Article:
The situation in Puerto Rico after Hurricane Maria has been dire. The lack of electricity has made it difficult to broadcast all the details, but what we already know is undeniably, horribly bad. BuzzFeedNews correspondent Vera Bergengruen (@verambergen) tweeted on September 26, from a Pentagon source, “Approximately 44% of the population of Puerto Rico is without drinking water. Eleven of 69 hospitals have fuel or power.” A series of images of post-Maria Puerto Rico posted by The Atlantic capture examples of the devastation: formerly lush vegetation ripped away, twisted with remains of homes and power lines; a four-lane road torn up like wet cardboard; and people crowding around potential sources of water and cell-phone reception.
Hurricanes Harvey and Irma obviously created terrible destruction in Texas and Florida, but the situation is much worse in Puerto Rico after Maria. Estimates vary but it could take three to six months for the island to regain power. Yet compared to Irma and Harvey, the overall response to Hurricane Maria as I weave through my social media seems muted. Between Harvey and Irma, my Twitter has been slammed with news, links, opinions, pleas, and efforts to help. The news coverage, likewise, has been unending: days in advance, during the disasters, and scene after scene after scene of the damage and responses. Maria has just not gotten as much attention.
I’ve been thinking about why, given the scope of the catastrophe, the magnitude of the response hasn’t seemed to measure up.
Disaster fatigue could have something to do with it. This has been a terrible month for natural disasters: Harvey in Texas, Irma in Florida, and three earthquakes greater than 6.0 in the last month in Mexico (and several additional quakes and aftershocks in the last few days).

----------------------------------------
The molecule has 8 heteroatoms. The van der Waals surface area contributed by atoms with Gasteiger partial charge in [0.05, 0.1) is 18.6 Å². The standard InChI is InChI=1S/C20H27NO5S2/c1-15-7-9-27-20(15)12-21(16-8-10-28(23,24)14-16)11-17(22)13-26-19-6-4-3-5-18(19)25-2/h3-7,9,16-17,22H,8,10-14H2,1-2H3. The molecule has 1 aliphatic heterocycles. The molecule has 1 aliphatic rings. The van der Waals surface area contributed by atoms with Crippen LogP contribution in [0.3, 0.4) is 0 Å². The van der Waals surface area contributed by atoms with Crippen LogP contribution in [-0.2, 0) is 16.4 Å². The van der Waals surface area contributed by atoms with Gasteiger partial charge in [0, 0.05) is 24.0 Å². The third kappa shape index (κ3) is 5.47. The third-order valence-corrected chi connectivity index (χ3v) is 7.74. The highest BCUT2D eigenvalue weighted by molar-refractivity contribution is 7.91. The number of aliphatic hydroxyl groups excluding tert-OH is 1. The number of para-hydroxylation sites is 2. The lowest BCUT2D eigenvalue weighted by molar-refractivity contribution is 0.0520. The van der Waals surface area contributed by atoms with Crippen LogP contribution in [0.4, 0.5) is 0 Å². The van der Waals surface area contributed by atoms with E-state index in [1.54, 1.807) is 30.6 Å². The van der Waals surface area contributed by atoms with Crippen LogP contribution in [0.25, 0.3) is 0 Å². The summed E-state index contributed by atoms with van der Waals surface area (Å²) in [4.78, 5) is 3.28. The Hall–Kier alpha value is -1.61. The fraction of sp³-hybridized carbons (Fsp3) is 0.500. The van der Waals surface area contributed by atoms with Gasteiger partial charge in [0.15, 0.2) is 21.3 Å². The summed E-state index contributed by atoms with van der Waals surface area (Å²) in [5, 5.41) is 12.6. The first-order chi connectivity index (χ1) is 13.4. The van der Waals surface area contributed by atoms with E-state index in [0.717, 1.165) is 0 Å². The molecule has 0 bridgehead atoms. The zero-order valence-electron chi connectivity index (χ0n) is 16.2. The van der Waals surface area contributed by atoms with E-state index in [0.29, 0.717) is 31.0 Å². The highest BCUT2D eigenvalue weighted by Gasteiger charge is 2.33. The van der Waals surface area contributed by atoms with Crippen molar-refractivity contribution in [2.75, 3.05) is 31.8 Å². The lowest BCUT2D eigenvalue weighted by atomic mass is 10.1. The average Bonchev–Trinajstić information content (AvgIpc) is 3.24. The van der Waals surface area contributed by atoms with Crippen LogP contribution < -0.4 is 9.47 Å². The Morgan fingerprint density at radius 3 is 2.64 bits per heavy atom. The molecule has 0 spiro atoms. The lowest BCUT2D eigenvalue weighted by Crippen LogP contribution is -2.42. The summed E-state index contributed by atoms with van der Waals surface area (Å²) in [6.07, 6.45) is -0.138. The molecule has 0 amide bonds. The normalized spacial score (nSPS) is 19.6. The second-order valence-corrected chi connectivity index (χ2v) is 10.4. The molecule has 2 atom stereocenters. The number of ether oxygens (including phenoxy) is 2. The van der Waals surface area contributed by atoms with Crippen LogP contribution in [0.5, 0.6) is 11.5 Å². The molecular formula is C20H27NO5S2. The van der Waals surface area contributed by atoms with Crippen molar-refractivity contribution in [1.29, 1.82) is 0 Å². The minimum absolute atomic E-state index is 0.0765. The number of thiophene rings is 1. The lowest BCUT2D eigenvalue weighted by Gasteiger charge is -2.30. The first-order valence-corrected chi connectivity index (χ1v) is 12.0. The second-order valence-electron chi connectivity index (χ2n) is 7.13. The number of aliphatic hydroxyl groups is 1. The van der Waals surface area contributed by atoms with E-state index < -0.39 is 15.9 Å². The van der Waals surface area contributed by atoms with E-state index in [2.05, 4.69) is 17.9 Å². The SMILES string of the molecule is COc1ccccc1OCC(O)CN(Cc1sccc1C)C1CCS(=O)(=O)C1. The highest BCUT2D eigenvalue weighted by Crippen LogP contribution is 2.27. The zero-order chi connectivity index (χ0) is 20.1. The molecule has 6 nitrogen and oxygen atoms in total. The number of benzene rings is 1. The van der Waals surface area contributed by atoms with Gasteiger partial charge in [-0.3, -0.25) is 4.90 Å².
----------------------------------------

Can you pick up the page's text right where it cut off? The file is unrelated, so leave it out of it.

While some disaster fatigue may have set in, our comparative lethargy and lack of attention when it comes to helping Puerto Rico may also be the result of in-group bias. The headline of an article in the New York Times on September 26 pointed to a shocking fact: “Nearly Half of Americans Don’t Know Puerto Ricans Are Fellow Citizens.” The story reported on a poll finding that only 54% of Americans know that people born in Puerto Rico are U.S. citizens.
Right after I saw the Times article, I saw a tweet from Jay Van Bavel (@jayvanbavel), a social neuroscientist in the psychology department at NYU. He linked to the article, citing this statistic in particular: “More than 8 in 10 Americans who know Puerto Ricans are citizens support aid, compared with only 4 in 10 of those who do not.”
Van Bavel pointed out that “Empathy is parochial.”
We feel much more empathy toward those within our own tribe, treating those within group very differently than those outside of our group. Think about your emotional response to the recent Mexican earthquakes versus the American hurricanes. For Mexico, there was a general outpouring of concern and support. But when those hurricanes hit Texas and Florida – hit us – to quote a thousand movie trailers, “This time … it was personal.” There was a sense of urgency we felt to help the situation.
The coverage of and reaction to Puerto Rico feels like it is somewhere in between the reaction to the Mexican earthquakes and the reaction to Harvey and Irma: Maria is a terrible tragedy, we hope for the safety of the survivors, but it does not feel as much an attack on us. That’s not as surprising once you know that only around half of Americans see Puerto Rico as part of the U.S., as part of “us.”